The difference between clothing and cartography

Posted August 20th, 2017 by Nate Wessel

I’ve had this post sitting in my drafts for more than a year now, unpublished and unfinished. Time to set it free!

The difference between clothing design and cartography seemed at first impassable to me. I wanted to conceive of this business, comprising some of the things I do best, as coherently as possible rendering me able to succinctly shout it’s premise along with it’s name across a crowded bar. The want of that economy is the reason I’ve told so few people of my full endeavour as yet: “I make maps and pants!” begs too much time or none at all.

I don’t wish here to emphasize the difference between two distinct fields, thus demonstrating my knowledge of both. Rather, my project is to make the ‘two’ into one, or to find the one that encompasses both. Partly this is an irreducibly psychological need for unity in purpose. Partly it’s an actual, tentative logical connection that I wish to pursue to it’s ends out of curiosity.

What do clothing design and cartography have in common? How can I explain that I make both maps and pants in a way that makes sense of everything there and might even suggest other specific pursuits? If they are conceivable as one, what keeps them separate?

A map’s purpose is to show the state or nature of some thing that doesn’t readily present itself to our senses. Generally speaking, what’s of interest are atemporal, spatial relationships. The map is a snapshot, a representation of a moment, of a thing that exists in space. Usually the space in question is a large one in proportion to our bodies: a city, region, or planet. Like a snapshot, the map is not the same as the thing itself but represents the thing itself with symbols on a flat medium. The symbols are reductions of the physicality of the thing to the level of complete abstraction. A river, a big wet uncontainable thing, becomes a blue line. Further, the abstraction necessitates a degree of selection and reduction since the only thing that could contain all of the information contained in the thing itself would be the thing itself or something larger than the thing such as the totality of space.

Aside: What about 3D maps or maps of change over time??? Not to worry. A snapshot of an absolute moment has never yet been taken(exposure time and also considerations of relativity), and the metaphor can easily be extended to sculpture for 3D maps.

The important thing to remember is that the whole thing is imperceptible or a map would not be necessary, and that the thing has to be selectively reduced to it’s essentials as judged by the cartographer.

What then is clothing? Clothing is also a symbolic abstraction of a thing beyond our perceptions. In this case, that thing is a person. A person is indeed beyond our perceptions, or at least the part of them that’s most important: they’re mind.

Clothing (or maps) will communicate indirectly though effectively the subjective qualities of the thing when such qualities are worth noting. Yet a map is not the thing itself. The thing itself holds all of it’s own qualities, equally open to any observer. The map is a summation, an abstraction, a condensation of the thing itself. It is the thing itself prepared for consumption and made digestible, when necessary, made palatable. The meat is carved from the flesh and made into stew.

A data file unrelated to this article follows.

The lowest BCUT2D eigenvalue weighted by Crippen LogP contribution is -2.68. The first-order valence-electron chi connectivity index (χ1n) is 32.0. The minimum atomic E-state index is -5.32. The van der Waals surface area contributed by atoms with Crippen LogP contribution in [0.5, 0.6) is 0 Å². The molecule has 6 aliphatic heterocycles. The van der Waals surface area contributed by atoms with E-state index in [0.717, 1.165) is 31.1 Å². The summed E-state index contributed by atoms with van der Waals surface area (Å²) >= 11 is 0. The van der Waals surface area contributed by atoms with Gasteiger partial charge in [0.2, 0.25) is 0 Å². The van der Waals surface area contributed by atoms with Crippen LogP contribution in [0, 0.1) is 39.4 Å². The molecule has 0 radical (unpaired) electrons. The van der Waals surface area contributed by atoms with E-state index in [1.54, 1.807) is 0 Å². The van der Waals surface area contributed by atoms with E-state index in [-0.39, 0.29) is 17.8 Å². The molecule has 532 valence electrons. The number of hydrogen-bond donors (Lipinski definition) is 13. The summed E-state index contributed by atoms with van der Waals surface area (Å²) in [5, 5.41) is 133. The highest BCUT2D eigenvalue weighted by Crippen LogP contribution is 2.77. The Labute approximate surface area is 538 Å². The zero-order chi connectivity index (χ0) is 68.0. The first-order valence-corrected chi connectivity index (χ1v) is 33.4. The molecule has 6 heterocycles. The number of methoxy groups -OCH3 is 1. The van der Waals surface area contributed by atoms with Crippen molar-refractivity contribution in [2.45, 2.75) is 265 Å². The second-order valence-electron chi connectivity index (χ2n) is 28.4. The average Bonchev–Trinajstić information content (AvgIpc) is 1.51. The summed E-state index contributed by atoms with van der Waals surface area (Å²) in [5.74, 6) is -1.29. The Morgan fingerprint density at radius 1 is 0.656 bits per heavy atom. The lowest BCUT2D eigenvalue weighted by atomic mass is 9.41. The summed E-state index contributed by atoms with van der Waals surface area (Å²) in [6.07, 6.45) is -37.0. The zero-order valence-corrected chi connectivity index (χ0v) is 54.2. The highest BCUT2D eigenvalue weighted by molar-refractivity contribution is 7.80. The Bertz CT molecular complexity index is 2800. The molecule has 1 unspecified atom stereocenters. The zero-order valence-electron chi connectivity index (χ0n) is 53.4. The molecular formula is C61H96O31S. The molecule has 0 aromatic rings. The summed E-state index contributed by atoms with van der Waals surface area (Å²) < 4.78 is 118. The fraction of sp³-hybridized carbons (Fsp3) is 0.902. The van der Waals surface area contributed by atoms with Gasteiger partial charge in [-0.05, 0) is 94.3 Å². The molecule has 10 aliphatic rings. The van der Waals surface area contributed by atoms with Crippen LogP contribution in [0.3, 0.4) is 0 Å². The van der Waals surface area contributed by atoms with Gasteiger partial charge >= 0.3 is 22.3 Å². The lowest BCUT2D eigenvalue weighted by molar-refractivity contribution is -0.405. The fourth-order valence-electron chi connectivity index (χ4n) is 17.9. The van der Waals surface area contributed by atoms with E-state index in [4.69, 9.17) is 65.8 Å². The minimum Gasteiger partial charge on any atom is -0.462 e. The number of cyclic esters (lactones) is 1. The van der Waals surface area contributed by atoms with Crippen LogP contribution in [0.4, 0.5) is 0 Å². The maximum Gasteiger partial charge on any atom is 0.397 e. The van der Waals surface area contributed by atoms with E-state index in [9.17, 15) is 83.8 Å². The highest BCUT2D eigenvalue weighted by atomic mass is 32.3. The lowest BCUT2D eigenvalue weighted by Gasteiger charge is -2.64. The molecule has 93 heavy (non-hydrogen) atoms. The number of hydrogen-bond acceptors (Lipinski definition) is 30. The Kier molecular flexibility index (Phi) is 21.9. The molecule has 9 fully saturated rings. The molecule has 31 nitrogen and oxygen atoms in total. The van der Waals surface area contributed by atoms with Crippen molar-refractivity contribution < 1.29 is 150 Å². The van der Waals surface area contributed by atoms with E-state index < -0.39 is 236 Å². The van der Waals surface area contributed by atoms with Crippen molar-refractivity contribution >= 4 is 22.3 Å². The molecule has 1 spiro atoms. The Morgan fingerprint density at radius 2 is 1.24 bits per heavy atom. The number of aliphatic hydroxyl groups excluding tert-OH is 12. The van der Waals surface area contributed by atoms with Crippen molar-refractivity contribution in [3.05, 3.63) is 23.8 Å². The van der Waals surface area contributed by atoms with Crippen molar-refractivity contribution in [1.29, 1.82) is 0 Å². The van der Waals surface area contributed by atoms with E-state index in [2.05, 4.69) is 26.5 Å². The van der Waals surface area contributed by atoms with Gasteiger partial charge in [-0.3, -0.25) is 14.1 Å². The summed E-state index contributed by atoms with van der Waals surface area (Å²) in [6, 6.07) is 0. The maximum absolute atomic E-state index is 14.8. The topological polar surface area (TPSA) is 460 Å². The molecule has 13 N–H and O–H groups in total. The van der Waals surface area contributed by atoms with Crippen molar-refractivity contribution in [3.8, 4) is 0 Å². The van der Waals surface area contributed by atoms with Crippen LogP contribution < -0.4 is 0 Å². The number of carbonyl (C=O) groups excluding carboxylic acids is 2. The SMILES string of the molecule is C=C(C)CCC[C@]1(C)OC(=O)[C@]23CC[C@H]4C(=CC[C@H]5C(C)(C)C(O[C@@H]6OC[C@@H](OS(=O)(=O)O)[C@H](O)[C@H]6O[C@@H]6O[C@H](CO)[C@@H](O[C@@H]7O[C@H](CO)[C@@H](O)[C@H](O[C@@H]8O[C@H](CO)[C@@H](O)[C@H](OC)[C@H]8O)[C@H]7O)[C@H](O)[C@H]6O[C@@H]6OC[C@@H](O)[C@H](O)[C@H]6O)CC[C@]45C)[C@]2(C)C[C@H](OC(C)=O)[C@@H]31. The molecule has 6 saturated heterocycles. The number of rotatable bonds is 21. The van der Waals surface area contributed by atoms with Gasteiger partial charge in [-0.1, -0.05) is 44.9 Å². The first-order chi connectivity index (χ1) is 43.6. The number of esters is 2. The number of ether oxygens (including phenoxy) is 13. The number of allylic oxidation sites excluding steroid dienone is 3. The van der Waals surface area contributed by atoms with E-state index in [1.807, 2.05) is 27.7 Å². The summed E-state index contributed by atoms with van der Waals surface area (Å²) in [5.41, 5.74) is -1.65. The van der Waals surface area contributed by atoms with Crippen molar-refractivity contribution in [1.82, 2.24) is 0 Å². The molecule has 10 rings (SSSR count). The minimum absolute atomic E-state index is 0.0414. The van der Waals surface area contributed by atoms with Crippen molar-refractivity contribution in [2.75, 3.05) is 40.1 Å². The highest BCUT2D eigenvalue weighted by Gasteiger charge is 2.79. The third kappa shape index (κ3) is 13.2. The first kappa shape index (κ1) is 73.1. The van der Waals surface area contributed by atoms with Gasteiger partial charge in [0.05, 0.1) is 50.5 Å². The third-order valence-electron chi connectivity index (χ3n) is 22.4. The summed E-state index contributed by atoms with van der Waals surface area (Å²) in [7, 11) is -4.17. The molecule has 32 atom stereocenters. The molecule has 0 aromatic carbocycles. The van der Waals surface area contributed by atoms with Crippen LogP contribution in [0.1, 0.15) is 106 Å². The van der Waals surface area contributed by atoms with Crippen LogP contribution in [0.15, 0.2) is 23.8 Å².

Maps can aspire. They can lie; they must. A map is as much a comment on the drives of it’s creator as it is on the object. I see highways and cars as a blight on everything they touch and every map I make will reflect that if subtly. I am at this point in my life incapable of failing to assert that judgement.

Maps can be and often are done quite poorly. The literal accuracy of digital geospatial data, the objective component, too often confers an unwarranted authority on the subjective interpretation, the design, feel, and ambiance of the map not to mention the more important choice of emphasis.

 

Clothing design I understand less; it is much more complex. Clothing elucidates a clearly subjective entity: a person. It uses symbols and signs to show us the person as they are, as they want to be seen, or in their sartorial ineptitude, as they are not nor want to be.

Both clothing and maps are essentially physical artifacts that attempt to make some claim about an objective/subjective phenomenon through the use of symbols. The symbols say things that are necessarily simpler than and abstracted from the materiality of the phenomenon and so rely on selection and simplification.

Cities1 can often be best understood as subjects rather than objects just as people often but not always can be.

The main difference, beside that of physical/temporal scale of the object, is that a map depicts it’s object from a remove. It’s description is atemporal and aspatial and depicts a moment. Clothing can act only when it enshrouds it’s object. It is therefore inextricably linked to the objects physicality. Far from depicting a moment, clothing engages with it’s object in space-time. A snapshot of a person in clothing plays closer to the role a map does, but then expands to include other aspects of styling, pose, etc.

 

  1. as I’ll argue in depth later